While much of the residential housing construction business remains flat, there is a glimmer of optimism in the modular housing market.
Last week, Nationwide Homes, of Martinsburg, W.Va., hit the 35,000 mark in construction of modular units. The company even said that sales are picking up, thanks to a nod from the popular television show “Extreme Makeover,” which featured the homebuilder last year.
“As we look to the future, we believe demographics are on our side,” said Dan Goodin, Nationwide’s vice president of sales and marketing. “Demographic trends already show that most new buyers in the next decade will prefer smaller structures to the large ‘McMansions’ typically built in the last housing boom.”
Goodin also said the company believes construction of modular homes will challenge traditional developments because of the recession.
“There are considerable obstacles to planned housing developments,” he said. “Towns faced with fiscal issues also won’t be as eager to build roads, services and schools in outlying areas where all of the development occurred before. Lending institutions are also restricting financing for large projects. As a result, we have a unique opportunity to market the high quality and speed of construction of modular housing to growing numbers of families who will be looking to build their own homes on infill sites or other scattered lot and rural properties.”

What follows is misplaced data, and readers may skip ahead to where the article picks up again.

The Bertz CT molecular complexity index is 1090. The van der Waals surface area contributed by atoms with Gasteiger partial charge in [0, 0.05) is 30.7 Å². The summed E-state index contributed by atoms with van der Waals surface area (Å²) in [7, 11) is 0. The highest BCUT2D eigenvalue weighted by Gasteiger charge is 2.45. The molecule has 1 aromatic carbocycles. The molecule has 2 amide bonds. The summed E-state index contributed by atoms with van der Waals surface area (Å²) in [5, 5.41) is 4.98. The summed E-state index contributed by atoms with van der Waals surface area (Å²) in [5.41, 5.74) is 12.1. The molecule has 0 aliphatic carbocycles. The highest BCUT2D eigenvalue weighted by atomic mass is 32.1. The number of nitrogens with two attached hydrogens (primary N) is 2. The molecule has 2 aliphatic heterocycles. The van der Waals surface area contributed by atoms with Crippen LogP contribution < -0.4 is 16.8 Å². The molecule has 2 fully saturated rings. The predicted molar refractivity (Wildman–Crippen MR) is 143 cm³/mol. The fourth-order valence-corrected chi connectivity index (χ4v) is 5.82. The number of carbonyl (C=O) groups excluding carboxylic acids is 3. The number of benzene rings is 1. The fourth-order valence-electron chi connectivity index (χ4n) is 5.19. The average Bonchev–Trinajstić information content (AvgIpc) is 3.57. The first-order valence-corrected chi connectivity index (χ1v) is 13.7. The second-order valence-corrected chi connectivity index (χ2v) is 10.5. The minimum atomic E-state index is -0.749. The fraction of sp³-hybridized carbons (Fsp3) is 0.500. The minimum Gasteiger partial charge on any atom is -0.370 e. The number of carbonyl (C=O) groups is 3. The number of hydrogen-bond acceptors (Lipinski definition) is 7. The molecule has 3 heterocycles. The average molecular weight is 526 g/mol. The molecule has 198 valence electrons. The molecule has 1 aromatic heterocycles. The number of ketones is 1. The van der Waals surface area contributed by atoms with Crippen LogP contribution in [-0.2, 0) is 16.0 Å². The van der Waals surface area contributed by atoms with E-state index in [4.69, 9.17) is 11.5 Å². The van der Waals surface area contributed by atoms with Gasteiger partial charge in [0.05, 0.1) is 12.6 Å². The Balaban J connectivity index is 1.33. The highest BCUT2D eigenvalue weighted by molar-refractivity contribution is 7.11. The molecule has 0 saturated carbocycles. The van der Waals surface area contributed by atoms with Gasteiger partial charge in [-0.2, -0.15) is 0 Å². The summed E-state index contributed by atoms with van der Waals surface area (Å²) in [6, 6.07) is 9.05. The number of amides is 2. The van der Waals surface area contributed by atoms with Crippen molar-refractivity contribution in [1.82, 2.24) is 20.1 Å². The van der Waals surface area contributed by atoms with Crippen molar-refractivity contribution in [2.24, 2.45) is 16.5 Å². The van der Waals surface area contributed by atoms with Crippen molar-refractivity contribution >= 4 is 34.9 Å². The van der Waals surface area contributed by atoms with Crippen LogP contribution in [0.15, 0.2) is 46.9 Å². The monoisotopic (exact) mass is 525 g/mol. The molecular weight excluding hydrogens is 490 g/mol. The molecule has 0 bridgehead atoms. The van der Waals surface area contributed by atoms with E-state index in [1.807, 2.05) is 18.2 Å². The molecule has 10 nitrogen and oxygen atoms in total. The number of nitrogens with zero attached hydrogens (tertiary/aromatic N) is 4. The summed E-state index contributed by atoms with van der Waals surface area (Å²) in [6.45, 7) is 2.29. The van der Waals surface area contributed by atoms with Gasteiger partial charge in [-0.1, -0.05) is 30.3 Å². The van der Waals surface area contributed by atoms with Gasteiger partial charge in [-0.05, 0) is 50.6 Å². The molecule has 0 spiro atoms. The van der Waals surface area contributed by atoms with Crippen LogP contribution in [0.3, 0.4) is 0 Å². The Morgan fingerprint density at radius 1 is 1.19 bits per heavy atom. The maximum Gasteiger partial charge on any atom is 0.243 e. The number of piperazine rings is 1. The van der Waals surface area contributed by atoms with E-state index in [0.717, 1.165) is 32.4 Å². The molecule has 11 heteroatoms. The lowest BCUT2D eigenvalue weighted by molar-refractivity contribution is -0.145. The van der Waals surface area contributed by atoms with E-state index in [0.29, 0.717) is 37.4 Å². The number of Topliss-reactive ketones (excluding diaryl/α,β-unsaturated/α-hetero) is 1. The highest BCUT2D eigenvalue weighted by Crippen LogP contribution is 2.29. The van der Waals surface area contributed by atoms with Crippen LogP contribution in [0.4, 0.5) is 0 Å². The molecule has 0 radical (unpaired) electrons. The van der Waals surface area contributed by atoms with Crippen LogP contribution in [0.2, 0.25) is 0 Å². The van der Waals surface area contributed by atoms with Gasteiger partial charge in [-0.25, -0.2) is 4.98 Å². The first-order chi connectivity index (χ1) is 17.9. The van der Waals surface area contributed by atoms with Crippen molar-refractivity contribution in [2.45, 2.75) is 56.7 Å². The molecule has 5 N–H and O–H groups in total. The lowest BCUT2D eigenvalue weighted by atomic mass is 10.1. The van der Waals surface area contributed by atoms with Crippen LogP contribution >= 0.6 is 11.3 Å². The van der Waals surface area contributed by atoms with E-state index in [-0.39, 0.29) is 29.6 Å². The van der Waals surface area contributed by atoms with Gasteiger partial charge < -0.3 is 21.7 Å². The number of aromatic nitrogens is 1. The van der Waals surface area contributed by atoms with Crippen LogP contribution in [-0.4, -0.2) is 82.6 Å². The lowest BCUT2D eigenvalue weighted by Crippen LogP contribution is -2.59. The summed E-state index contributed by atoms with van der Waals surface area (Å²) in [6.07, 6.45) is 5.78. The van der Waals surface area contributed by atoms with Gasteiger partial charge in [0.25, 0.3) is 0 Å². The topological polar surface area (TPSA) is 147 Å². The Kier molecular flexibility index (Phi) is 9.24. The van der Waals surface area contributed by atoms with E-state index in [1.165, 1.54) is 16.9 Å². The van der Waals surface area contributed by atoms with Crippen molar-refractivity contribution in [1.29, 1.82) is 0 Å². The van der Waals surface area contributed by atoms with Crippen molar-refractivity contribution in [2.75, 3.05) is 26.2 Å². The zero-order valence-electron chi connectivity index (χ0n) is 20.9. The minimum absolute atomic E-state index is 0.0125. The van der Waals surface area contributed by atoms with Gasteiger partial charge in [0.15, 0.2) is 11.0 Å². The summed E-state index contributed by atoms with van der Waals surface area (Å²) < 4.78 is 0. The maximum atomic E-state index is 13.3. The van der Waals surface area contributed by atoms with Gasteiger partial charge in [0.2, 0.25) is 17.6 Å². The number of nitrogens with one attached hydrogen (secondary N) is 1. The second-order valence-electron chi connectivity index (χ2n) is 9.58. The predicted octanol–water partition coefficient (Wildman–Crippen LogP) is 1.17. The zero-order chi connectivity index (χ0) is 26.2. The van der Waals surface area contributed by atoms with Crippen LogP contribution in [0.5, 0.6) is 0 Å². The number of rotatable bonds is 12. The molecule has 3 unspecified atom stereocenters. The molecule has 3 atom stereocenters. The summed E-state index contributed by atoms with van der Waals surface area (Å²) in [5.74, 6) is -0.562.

CREW Baltimore will host a forum on commercial leasing trends Sept. 27 at the Center Club.
The group, Commercial Real Estate Women, will dissect the landscape in today’s development market locally including what areas and types of properties are seeing the most leasing activity, how will new accounting changes affect businesses and what information should tenants be asking to ensure the financial stability of the landlord.
The event begins at 8 a.m.
Old meets new on Facebook.
Check out PreservationDirectory.com, an online historic preservation and cultural resource tool that has just launched a Facebook page for its historic real estate website, www.HistoricForSale.com.
The FB page will feature daily historic real estate listings and profiles of agents who specialize in historic and vintage houses as well as commercial properties.
TIDBITS: The Urban Land Institute just published “Master Planned Communities from the Developments of Chuck Cobb.” The tome holds more than 200 full-color photographs, maps, and diagrams of Cobb’s career in real estate development that has spanned a half century. It was written by Kalvin Platt. Cost is $87.95 for nonmembers of the institute, $69.95 for members. . . Harborplace and the Gallery may appear to be caged in with the approaching Grand Prix race, but merchants are offering deals this weekend through Labor Day in an attempt to rev up sales. . .Merritt Properties just announced the lease of more than 10,000 square feet of commercial space at 11201 Dolfield Boulevard in Owings Mills to Rand Worldwide Subsidiary, Inc., a technology group.